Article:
7 Simple Fire Safety Tips That Will Keep Your Family Protected
According to the National Fire Protection Association, nearly 370,000 house fires broke out in 2013, resulting in more than 12,000 civilian injuries, 2,700 deaths and $7 billion in property damage. Don’t allow your home and family to become part of these statistics. Stay protected by following these seven simple fire safety tips.
Install and Test Smoke Alarms Monthly
You should have one of these devices on every floor of your home, including inside bedrooms and outside sleeping areas. Shop for interconnected smoke alarms, where all devices sound when a single smoke alarm detects a fire.
Test all smoke alarms monthly by pressing the “test” button. Replace batteries once a year or when the unit “chirps” to let you know the battery is low. Replace smoke alarms when they reach 10 years old.
The kitchen is the number one place for house fires to start. To keep you and your family safe, never leave your cooking unattended. Use a timer to tell you when food is done. Keep anything flammable – including oven mitts, recipe cards, towels and pot holders – away from the stovetop.
If a small grease fire breaks out, immediately turn off the burner and cover the pan with a lid to smother the flames. Leave the pan covered until it completely cools. For fires that start in the oven, turn off the heat and leave the door closed until the flames burn themselves out. When in doubt about fighting a fire, get outside and call 911.
Light Fires with Care
If your idea of a cozy winter night includes cuddling up by the fireplace, make sure you light fires with care. Keep the mantle and hearth free of debris, decorations and anything flammable. To prevent lots of smoke, start a small fire and add logs as needed to keep it burning. When you open the glass doors, keep the metal mesh screen closed to contain embers.
Keep an eye on small children while a fire is going. Install a childproof fireplace gate for safety. Never leave a lit fire unattended. Always put out the flames before leaving or going to sleep.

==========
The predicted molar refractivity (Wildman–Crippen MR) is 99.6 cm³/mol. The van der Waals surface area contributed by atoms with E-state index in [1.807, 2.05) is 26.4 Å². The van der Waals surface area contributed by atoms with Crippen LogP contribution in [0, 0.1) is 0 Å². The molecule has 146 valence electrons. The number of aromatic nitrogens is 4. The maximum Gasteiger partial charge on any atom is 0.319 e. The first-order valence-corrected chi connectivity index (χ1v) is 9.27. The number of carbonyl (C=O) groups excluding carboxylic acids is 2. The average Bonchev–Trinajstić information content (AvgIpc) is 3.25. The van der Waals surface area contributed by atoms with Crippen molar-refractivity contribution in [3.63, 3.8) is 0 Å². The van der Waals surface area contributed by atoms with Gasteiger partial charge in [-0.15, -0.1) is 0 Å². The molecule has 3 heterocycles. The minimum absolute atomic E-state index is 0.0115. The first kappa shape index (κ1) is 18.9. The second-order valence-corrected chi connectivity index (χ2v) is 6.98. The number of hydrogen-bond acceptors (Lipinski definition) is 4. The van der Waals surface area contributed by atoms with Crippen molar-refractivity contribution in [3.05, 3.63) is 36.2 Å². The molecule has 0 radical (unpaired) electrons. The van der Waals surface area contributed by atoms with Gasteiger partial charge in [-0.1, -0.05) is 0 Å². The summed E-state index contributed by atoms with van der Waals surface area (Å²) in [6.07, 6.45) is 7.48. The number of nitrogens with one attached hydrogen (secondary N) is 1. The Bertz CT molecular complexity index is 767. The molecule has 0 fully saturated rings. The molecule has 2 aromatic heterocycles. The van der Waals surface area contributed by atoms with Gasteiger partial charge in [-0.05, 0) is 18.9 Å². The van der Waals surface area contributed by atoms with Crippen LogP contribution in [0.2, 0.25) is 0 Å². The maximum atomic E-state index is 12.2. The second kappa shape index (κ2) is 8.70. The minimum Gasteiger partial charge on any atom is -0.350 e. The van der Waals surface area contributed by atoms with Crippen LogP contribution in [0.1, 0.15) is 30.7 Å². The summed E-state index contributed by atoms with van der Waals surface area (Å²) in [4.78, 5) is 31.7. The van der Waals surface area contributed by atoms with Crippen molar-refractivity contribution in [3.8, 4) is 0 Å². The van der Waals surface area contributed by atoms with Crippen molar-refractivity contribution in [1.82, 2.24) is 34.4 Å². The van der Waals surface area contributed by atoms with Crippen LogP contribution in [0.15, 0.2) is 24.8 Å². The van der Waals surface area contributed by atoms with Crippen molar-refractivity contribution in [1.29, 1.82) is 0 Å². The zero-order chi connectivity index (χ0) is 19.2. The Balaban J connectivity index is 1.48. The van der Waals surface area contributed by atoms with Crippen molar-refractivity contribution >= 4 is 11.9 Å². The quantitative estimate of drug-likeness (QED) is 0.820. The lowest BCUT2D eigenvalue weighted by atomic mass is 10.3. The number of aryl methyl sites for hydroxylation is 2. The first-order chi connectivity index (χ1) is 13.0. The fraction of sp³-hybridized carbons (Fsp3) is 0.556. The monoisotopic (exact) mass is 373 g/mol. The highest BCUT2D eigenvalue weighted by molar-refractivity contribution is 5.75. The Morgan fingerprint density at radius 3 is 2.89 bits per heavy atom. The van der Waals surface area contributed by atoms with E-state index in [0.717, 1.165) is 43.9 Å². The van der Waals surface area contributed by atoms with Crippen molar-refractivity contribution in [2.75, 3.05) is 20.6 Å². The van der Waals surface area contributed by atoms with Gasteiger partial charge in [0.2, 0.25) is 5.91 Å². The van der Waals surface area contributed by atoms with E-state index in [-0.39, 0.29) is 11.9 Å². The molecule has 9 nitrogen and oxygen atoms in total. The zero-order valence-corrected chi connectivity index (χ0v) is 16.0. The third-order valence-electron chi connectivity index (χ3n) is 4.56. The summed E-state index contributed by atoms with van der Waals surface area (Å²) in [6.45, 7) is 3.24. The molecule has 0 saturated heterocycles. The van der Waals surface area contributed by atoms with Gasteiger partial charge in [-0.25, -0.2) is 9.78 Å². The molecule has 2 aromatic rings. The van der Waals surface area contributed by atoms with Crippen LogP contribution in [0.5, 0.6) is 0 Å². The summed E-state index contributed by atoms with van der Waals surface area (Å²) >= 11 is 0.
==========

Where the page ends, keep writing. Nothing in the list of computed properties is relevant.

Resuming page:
Address the Chimney
This fall, before it gets too cold outside, hire a professional to sweep your chimney. This removes soot, bird nests and other debris that has collected since the end of last winter. The chimney sweep will also look for damage that could cause a safety hazard. If you have a problem with bird nests, cap the chimney with a wire mesh cover to keep them out.
Burn Candles Carefully
Candles smell nice and look pretty, but left attended, they could cause a fire. Make sure you use sturdy candle holders set on a flat, stable surface away from the edge. Keep loose objects away from the flame, and never leave a child alone with burning candles. Consider using scented flameless candles that mimic the look and smell of real candles without the hazards.
Practice Electrical Safety
Electrical fires represent about 13% of all house fires, proving you don’t need a flame to start a fire. To ensure safety, be aware of and replace cracked or damaged cords. Keep flammable items off lampshades and away from light bulbs. Read light fixtures carefully and choose bulbs that match the wattage requirement.
Keep cords along the wall so rugs, furniture and foot traffic don’t wear them out. Don’t overload outlets with more than one power-hungry device at a time, such as a window air conditioner, blow dryer or vacuum.
Keep Pets Safe
Pets are loving companions, but many are also curious by nature. To help prevent dogs and cats from starting a fire, keep them away from the stove, lit candles, space heaters, lamps and fireplace. Consider using flameless candles, and if your pet is a chewer, spray cords with Bitter Apple, a safe taste deterrent for pets.
Install a heat-tempered glass screen in front of your fireplace and put up a gate at least 3 feet away from the fireplace to keep pets back while a fire is lit. If a smoke alarm sounds, gather your family members and pets and go outside. If you can’t immediately locate your pet, let firefighters know your pet is trapped, but don’t go back inside the burning building.